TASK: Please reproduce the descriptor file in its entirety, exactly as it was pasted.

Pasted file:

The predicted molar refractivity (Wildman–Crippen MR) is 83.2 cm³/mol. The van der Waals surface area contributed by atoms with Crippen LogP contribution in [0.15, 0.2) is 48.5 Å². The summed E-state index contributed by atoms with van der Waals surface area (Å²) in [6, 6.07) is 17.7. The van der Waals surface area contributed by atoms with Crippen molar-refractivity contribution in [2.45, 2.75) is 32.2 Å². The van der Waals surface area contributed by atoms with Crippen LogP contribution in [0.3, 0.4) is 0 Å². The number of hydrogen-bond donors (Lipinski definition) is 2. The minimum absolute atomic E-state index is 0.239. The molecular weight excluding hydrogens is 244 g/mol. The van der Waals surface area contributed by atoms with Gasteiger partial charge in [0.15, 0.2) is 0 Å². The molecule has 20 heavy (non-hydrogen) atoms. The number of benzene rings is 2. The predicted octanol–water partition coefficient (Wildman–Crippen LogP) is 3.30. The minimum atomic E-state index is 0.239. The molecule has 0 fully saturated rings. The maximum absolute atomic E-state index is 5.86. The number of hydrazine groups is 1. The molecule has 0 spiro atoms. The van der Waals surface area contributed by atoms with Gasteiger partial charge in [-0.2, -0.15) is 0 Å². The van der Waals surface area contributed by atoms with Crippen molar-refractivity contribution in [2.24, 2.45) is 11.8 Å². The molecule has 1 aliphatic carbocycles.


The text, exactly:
The predicted molar refractivity (Wildman–Crippen MR) is 83.2 cm³/mol. The van der Waals surface area contributed by atoms with Crippen LogP contribution in [0.15, 0.2) is 48.5 Å². The summed E-state index contributed by atoms with van der Waals surface area (Å²) in [6, 6.07) is 17.7. The van der Waals surface area contributed by atoms with Crippen molar-refractivity contribution in [2.45, 2.75) is 32.2 Å². The van der Waals surface area contributed by atoms with Crippen LogP contribution in [0.3, 0.4) is 0 Å². The number of hydrogen-bond donors (Lipinski definition) is 2. The minimum absolute atomic E-state index is 0.239. The molecular weight excluding hydrogens is 244 g/mol. The van der Waals surface area contributed by atoms with Gasteiger partial charge in [0.15, 0.2) is 0 Å². The molecule has 20 heavy (non-hydrogen) atoms. The number of benzene rings is 2. The predicted octanol–water partition coefficient (Wildman–Crippen LogP) is 3.30. The minimum atomic E-state index is 0.239. The molecule has 0 fully saturated rings. The maximum absolute atomic E-state index is 5.86. The number of hydrazine groups is 1. The molecule has 0 spiro atoms. The van der Waals surface area contributed by atoms with Gasteiger partial charge in [-0.2, -0.15) is 0 Å². The van der Waals surface area contributed by atoms with Crippen molar-refractivity contribution in [2.24, 2.45) is 11.8 Å². The molecule has 1 aliphatic carbocycles.